Flame Retardant Material Without the Health Risks

It could change they way all sorts of common household goods are made.

By Alain StephensOctober 6, 2015 8:30 am

For years, engineers have had to make a tough decision: whether to place fire retardant materials, many of which are toxic, into common household goods such as mattresses and toys.

The idea is to safeguard against fire risks, but many critics say that long term exposure could result in a variety of health risks.

But what if there was a material that could reduce flammability – one that didn’t carry potential negative health risks? Christopher Ellison, associate professor at the Cockrell School of Engineering, says that researchers at the University of Texas at Austin may have found the answer.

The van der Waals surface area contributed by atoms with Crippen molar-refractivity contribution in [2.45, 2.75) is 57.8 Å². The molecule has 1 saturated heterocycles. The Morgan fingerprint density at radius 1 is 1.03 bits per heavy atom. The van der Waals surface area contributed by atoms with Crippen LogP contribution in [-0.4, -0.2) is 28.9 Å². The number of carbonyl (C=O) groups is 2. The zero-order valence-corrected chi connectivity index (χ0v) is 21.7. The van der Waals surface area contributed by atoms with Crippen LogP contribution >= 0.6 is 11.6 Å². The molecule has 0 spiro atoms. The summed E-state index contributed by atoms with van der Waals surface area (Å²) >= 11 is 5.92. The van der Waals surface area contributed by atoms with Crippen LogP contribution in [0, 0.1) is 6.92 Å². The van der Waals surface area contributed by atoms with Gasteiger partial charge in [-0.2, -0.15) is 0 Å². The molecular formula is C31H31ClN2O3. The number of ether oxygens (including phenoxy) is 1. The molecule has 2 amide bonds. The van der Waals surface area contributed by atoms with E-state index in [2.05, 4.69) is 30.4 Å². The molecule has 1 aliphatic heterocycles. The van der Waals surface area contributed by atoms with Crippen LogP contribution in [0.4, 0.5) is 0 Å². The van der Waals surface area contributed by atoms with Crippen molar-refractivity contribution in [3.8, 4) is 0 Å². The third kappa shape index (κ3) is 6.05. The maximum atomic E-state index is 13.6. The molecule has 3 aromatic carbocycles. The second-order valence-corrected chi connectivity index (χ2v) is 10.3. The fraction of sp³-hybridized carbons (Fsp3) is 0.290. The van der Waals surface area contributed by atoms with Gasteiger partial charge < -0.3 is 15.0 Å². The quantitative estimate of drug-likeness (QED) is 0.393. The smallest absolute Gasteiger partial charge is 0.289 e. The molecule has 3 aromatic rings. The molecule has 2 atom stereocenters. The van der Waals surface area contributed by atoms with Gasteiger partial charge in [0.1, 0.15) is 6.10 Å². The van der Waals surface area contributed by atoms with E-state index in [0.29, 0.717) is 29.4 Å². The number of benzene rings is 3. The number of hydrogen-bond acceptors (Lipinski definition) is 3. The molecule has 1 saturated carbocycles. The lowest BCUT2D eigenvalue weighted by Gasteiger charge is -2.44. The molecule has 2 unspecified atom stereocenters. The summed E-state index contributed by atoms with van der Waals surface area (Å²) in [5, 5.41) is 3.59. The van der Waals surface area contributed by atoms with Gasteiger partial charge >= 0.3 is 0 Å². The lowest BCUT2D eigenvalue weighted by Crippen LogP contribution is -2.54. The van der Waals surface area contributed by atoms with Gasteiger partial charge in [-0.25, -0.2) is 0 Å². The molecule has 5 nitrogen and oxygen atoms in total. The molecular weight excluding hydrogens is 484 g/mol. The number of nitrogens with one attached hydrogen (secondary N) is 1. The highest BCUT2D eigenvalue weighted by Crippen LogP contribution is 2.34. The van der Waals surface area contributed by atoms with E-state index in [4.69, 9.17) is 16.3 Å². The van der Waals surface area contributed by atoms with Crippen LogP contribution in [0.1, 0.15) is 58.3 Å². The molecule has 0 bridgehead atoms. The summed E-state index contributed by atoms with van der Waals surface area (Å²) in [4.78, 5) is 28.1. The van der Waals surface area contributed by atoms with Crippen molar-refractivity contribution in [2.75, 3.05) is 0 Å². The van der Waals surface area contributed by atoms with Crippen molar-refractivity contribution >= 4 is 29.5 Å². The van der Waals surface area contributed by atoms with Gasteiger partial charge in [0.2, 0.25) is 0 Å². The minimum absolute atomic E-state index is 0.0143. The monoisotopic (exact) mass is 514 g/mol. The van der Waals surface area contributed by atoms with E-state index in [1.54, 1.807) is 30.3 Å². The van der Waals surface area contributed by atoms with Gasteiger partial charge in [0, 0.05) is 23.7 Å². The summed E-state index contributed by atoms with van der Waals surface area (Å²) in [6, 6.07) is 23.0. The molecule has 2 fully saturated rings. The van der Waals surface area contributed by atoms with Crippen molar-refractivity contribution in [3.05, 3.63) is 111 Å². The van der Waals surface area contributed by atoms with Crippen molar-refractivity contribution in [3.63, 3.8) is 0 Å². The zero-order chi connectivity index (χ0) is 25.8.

Ellison says dopamine, a neurotransmitter, can serve as a flame retardant additive to mattresses or other household materials.

“We were the very first to report it,” he says. “You can synthesize it biochemically… or you can synthesize it from standard petrochemical stock.”

They soak polyurethane foam in mixture of water and dopamine, which forms a kind of plastic.

“It makes a coating uniformly over the entire foam,” he says, “and it’s that coating that is the flame retardant.”

Listen to the full interview in the audio player above.